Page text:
“We believe her murder in a large city, right outside her home, was possible because of the climate of impunity created to support violent, right wing groups and because religious and cultural extremism has been normalised in an attempt to enrich a few at the expense of the many. Murders of Women Human Rights Defenders like Lankesh make the rapid erosion of rights in India possible,” says Albertina Almeida, human rights lawyer from India.
Jersey: Marriage equality in Jersey postponed
Marriage equality legislation in Jersey will not be introduced until next spring at the earliest, an announcement which disappointed activists coming on the eve of the Channel Islands’ pride celebration, which had a wedding theme to celebrate what had been expected to be imminent introduction of the legislation. Jersey is a crown dependency of the United Kingdom.
Faroe Islands: First same-sex couple married
A British gay couple became the first same-sex couple to be married in the Faroe Islands, where the parliament voted in favor of marriage equality in May 2016. The law did not require the church to perform weddings for same-sex couples; the couple married at the courthouse.
The Faroe Islands, located about halfway between Norway and Iceland, are an autonomous country within the Kingdom of Denmark.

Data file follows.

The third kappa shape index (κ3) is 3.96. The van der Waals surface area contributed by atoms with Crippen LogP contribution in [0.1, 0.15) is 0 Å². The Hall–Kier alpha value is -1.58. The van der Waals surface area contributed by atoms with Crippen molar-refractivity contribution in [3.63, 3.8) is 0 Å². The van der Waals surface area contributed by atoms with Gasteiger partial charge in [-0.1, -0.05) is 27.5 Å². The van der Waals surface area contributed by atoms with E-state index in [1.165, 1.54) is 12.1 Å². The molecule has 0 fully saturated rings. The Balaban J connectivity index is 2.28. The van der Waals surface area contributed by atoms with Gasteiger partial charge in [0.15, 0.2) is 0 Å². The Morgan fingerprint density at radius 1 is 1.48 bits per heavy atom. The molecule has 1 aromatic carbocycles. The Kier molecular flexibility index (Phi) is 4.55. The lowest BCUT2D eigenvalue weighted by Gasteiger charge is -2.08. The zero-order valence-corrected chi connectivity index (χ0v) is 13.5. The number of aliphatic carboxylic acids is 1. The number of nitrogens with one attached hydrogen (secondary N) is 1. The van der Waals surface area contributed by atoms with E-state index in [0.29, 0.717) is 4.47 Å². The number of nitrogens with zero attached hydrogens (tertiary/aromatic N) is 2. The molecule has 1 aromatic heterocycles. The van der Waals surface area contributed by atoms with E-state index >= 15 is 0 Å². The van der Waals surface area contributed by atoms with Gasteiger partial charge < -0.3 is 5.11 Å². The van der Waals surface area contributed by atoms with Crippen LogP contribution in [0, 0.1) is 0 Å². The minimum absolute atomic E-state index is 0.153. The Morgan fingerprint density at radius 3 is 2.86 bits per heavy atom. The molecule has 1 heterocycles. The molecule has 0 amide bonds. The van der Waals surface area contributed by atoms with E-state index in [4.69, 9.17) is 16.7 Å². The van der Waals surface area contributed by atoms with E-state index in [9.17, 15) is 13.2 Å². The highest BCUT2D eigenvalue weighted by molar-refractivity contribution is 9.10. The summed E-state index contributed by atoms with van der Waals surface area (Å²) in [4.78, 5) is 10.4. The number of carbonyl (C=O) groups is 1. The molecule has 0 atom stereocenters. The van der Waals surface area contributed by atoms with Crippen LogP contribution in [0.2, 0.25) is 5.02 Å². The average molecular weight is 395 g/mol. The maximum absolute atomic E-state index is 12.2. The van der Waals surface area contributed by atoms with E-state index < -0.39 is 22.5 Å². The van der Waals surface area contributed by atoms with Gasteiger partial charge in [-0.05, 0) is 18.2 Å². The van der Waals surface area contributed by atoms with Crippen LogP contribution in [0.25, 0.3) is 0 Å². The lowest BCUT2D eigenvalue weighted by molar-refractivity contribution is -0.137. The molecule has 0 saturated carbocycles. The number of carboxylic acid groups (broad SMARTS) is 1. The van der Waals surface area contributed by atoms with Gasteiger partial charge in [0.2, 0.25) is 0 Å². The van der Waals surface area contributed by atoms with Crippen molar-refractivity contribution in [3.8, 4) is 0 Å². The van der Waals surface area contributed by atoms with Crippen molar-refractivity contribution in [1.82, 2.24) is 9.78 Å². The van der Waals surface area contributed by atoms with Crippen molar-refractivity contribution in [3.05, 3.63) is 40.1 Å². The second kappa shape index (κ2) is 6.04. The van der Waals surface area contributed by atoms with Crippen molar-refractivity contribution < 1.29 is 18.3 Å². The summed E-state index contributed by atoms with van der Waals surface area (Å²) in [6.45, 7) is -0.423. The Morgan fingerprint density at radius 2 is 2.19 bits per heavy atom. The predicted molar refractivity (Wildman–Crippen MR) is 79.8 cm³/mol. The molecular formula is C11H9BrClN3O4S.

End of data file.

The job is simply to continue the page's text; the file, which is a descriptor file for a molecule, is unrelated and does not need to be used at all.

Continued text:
Hong Kong: Canada encourages marriage equality; US Religious Right group launches chapter
The anti-gay MassResistance also announced the creation of a Hong Kong chapter it says is led by a Catholic priest “and a core group of eight veteran Hong Kong family activists.”
In contrast, Canada’s consul general in Hong King Jeff Nankivell told the South China Morning Post that if Hong Kong would recognize marriage for same-sex couples, “it would signal to the international community that the city welcomed a diverse group of people, enabling access to a larger pool of global talent.”
Separately, Brian Leung Siu-fai, chief campaigner of local gay rights group Big Love Alliance, questioned why Hong Kong could not recognise same-sex marriage while Taiwan did so.